BY ERIC VANRAES & PASCAL PERRONE
In February, Central bank stimulus and deflation fears led to record-low yields. As the currency war continued, many Central banks stayed very active and year-to-date, more than 20 countries saw their key rate decrease, including Canada, Australia, China, India, Thailand, Turkey, Denmark, Indonesia and Switzerland.
In Europe, the European Central Bank (ECB) started to give more details on the EUR 1.1 trillion QE program. The major event was probably Greek banks being cut-off from regular ECB funding, a sign of the deep disagreement between Greece and its European partners and creditors. The European economy showed signs of improvement as German growth reached +0.7% in Q4 2014 and Spain saw the first annual growth in 2014 (+1.4%) since seven years. This could be the first step of better behaviour for European growth, helped by a miraculous alignment of four planets: low euro, low oil prices, low interest rates and the ECB’s QE. This is encouraging but on the other hand, if growth does not increase with all these boosters, it never will. In the US, unemployment figures were strong but wage growth stayed sluggish. This is one of the major reasons why the Federal Reserve (Fed) kept a “patient” stance. Mrs Yellen said during her testimony at the Congress, that inflation and wage growth remain too low for the Fed to raise rates. She announced that the forward guidance will be changed before any rate hike. In other words, the markets expect that the word “patient” will be removed at the next FOMC meeting, opening the door to a first (and only?) hike in June.
The German government yield curve steepened during the month, the 2y yield decreasing from -0.19% to -0.23% (-4bp), the 5y from -0.05% to -0.09% (-4bp) and the 10y increasing from 0.30% to 0.33% (+3bp). On the credit side, both the US corporate CDX & European iTraxx main indexes performed well due to Central bank stimulus and concerns about deflation. The CDX moved from 70 to 61 bps and the ITraxx tightened form 60 to 50.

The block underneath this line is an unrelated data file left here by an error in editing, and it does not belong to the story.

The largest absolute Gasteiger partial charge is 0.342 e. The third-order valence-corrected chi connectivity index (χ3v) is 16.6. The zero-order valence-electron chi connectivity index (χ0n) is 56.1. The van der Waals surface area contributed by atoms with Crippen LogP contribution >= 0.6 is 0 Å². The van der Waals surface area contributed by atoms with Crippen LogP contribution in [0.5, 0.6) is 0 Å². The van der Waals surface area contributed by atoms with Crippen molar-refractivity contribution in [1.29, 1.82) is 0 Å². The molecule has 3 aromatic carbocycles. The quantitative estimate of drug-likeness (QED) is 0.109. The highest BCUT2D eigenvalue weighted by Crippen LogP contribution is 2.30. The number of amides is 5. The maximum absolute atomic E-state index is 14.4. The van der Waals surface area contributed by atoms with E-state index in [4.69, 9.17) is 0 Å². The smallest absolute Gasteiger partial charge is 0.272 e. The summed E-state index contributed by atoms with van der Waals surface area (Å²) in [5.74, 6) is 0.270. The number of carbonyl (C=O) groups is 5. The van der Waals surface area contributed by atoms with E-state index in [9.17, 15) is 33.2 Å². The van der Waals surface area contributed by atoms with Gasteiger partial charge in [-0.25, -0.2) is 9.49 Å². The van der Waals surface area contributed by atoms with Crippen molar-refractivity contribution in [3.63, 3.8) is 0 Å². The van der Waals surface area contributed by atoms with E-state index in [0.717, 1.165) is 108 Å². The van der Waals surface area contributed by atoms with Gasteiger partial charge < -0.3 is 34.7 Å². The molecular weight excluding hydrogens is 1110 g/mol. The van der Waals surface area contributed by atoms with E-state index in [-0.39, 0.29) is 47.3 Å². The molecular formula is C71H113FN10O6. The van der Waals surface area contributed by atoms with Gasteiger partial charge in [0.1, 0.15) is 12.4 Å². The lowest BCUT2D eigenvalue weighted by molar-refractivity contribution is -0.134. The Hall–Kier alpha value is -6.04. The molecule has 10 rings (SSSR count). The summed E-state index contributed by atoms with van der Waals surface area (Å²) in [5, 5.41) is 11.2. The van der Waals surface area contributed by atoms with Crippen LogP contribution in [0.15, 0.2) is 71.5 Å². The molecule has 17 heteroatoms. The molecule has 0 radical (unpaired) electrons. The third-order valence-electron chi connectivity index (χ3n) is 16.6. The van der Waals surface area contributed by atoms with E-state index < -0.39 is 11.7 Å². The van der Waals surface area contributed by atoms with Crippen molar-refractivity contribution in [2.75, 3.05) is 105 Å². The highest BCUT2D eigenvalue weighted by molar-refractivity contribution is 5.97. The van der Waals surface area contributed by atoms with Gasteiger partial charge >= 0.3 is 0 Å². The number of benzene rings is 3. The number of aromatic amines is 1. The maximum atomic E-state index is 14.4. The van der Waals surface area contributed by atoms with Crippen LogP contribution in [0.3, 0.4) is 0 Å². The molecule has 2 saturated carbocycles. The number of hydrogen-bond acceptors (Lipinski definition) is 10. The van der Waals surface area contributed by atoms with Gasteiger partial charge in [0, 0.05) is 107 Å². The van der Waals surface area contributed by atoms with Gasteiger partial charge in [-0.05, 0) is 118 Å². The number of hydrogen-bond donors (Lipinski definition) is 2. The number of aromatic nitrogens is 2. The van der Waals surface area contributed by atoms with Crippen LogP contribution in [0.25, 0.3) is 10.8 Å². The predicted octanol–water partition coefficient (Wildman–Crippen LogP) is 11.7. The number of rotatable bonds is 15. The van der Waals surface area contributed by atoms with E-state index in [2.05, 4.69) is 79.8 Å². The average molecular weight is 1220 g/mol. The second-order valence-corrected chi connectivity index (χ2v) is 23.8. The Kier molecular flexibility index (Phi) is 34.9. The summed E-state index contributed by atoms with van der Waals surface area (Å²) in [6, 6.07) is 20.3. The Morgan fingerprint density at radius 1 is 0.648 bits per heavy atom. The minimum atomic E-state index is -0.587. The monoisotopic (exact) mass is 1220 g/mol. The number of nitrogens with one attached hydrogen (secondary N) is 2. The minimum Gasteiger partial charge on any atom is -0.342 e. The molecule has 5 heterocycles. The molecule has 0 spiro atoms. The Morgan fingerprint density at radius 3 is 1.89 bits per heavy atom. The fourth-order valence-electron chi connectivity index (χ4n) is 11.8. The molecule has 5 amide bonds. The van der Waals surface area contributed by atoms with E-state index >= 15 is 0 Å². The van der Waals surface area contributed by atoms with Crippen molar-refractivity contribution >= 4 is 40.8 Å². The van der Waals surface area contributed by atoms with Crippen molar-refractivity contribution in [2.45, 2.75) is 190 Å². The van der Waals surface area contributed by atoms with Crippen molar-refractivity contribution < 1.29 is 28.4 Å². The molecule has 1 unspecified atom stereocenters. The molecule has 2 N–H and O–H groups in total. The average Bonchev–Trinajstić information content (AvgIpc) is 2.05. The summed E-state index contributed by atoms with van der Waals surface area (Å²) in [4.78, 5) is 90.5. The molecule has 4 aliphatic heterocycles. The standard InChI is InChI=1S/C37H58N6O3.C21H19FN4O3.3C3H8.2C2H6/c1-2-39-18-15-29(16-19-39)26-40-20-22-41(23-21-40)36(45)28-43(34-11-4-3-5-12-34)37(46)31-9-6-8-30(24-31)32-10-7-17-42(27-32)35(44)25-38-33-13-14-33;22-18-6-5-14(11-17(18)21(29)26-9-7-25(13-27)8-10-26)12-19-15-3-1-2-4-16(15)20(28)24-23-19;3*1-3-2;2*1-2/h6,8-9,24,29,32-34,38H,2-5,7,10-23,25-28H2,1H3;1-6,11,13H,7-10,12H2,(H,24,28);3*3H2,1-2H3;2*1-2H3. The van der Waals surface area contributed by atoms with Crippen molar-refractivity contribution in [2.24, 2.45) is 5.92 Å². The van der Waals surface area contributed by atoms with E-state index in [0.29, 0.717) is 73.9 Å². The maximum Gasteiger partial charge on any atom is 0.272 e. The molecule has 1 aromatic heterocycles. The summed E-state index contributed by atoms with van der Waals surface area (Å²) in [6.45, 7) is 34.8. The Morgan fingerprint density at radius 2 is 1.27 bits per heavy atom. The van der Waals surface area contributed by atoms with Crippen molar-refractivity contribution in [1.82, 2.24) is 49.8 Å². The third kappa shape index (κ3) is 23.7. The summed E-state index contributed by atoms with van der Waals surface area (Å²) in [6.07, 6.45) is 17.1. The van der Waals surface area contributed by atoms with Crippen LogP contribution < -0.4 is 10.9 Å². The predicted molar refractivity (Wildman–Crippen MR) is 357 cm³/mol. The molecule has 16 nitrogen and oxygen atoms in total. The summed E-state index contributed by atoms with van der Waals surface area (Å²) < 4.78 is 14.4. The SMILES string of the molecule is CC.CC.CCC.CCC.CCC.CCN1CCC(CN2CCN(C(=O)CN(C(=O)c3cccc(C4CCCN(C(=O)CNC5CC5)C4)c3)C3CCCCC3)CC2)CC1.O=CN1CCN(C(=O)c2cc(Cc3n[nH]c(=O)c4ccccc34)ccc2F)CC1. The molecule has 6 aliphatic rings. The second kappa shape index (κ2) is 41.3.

Assets further increased during the month from EUR 116.2 to 120.8 million. The Fund took part in four new deals in the primary market, Nordea Bank 2025 (first purchase of a bank since August 2011), Roche 2025, Mondelez 2022 and Coca Cola 2023. The exposure to the French BBB Wendel was increased and Wolters Kluwer 2018 was switched against the 2023 benchmark issue. Finally, Hutchison Whampoa was decreased as its management is becoming too aggressive in the European telecom sector M&A activity. At month end, the Fund held 51 issues and 50 issuers.
The duration overlay policy was stable in February. Corporate bond trades slightly increased the modified duration of the portfolio from 5.8 to 6.1 and as the Investment Advisor did not hedge these purchases, the modified duration of the Fund increased from 2.5 to 2.8 in order to benefit from the European bull market before the first wave of purchases by the ECB.
With the ECB joining the global currency war, the deflationary potential effects are increasing on both sides of the Atlantic. The first ECB QE should be supportive for European economies and if not, additional measures will certainly be taken. Depending on market reactions, the Investment Adviser may maintain the duration risk of the Fund at the current level, 2.8, below a maximum of 3. On the credit side, the ECB QE will be supportive for high grade corporate bonds. The bond selection will be driven by valuation opportunities in both primary and secondary markets. As a consequence, positive returns will still be achievable as a result of the carry of corporates, their spread tightening potential, credit selection and active management of duration and yield curve.
The views and statements contained herein are those of Banque Eric Sturdza in their capacity as Investment Adviser to the Fund as of 18/03/15 and are based on internal research and modelling.